In the absence of actual data, it is essential to have the resources needed to maintain full control over all the challenges associated with our technologies. This is why GTT has its own research, test and approvals laboratories at its Saint-Rémy-lès-Chevreuse facility, which investigate and analyse the thermal and mechanical properties of materials and sub-assemblies, especially under cryogenic conditions. Because we are involved in developing new technologies, we have also developed special testing and trialing procedures, which, in conjunction with our significant thermodynamic modeling resources, have established our laboratories as a benchmark for the industry.
SLOSHING AND RUPTURE/FATIGUE TESTING
The range of measures includes static and semi-static testing, with particular focus on rupture, impact and fatigue testing. Our laboratories focus particularly on testing materials and bonding procedures by simulating the actual conditions encountered in shipyards (including environmental conditions), and the characteristics of materials in the accelerated aging phase. We use hexapod testing platforms of between 1 and 6 tons to analyze the full-scale effects of 'sloshing', the loads imposed on containment systems subject to the impact of moving liquids.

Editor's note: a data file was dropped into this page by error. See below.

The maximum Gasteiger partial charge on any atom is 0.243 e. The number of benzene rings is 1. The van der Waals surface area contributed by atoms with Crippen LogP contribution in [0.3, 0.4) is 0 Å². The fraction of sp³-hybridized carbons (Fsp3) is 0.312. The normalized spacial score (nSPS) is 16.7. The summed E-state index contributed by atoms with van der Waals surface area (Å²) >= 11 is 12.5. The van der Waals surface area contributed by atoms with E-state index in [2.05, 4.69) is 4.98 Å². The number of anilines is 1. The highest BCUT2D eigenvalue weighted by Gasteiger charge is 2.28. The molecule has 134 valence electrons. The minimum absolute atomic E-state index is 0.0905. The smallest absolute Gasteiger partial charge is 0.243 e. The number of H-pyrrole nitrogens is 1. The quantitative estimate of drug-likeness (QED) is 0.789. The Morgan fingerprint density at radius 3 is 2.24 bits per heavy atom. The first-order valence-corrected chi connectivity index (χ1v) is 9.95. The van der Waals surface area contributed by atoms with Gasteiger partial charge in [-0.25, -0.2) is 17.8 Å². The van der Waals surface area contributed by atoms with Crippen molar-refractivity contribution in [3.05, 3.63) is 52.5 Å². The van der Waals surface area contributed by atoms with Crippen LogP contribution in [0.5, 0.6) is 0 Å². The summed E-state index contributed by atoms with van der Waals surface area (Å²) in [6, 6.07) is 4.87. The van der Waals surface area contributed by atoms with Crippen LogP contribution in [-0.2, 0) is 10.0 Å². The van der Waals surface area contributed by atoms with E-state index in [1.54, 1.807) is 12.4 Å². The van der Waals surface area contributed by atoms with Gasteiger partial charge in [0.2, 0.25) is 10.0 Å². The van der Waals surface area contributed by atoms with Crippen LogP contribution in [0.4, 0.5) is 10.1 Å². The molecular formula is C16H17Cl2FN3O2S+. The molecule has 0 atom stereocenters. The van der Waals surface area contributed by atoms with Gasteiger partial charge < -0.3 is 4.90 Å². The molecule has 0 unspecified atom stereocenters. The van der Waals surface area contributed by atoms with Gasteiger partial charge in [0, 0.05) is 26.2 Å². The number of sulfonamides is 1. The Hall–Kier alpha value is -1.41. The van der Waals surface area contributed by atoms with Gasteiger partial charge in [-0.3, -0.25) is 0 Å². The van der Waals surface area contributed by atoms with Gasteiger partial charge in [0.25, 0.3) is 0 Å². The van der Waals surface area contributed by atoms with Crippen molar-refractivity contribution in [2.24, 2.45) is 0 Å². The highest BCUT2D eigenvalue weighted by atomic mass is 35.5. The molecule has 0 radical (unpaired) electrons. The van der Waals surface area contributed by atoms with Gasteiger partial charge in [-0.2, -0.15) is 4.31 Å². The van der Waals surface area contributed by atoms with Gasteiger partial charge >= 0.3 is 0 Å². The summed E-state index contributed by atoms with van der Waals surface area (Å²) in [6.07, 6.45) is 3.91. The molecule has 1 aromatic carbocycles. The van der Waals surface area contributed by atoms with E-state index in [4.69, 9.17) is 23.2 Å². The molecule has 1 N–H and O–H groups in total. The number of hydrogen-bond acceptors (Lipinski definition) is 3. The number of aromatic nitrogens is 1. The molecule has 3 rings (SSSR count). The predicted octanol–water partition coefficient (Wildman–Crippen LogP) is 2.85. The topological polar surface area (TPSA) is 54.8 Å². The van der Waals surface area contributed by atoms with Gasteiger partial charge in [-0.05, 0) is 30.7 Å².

These sea swell simulators - a major challenge to this type of research work - make it possible to model the movement of the liquid in a tank on a small scale, but with millimeter-perfect linear precision. Each testing campaign normally runs for seven weeks, after which the data are analyzed as the basis for identifying those materials that respond most effectively to the mechanical demands measured during the testing phase. Models at 1/8th scale are also used to test containment systems under cryogenic conditions.
THE BENEFITS OF INTEGRATED R&D
Although linked to high investment costs, these research and modeling facilities deliver many benefits, including the rapid availability and confidentiality of results, and greater innovation potential as a result of direct interactive contact between test teams and research teams. Another benefit of this organizational structure and its ability to promote internal knowledge is that every test is directly related to a particular project and the company's teams (40 of its 115 engineers work in the research laboratory), which means that the procedure is controlled from beginning to end, making the transport of LNG every bit as fascinating as aerospace and aviation.
Some tests that require highly specialized resources, such as shock bench, are subcontracted. These include crash tests that make it possible to examine the impact of wave energy on materials, for example. Once again, these large-scale tests - up to 4,000 metric tons of impact - require significant resources.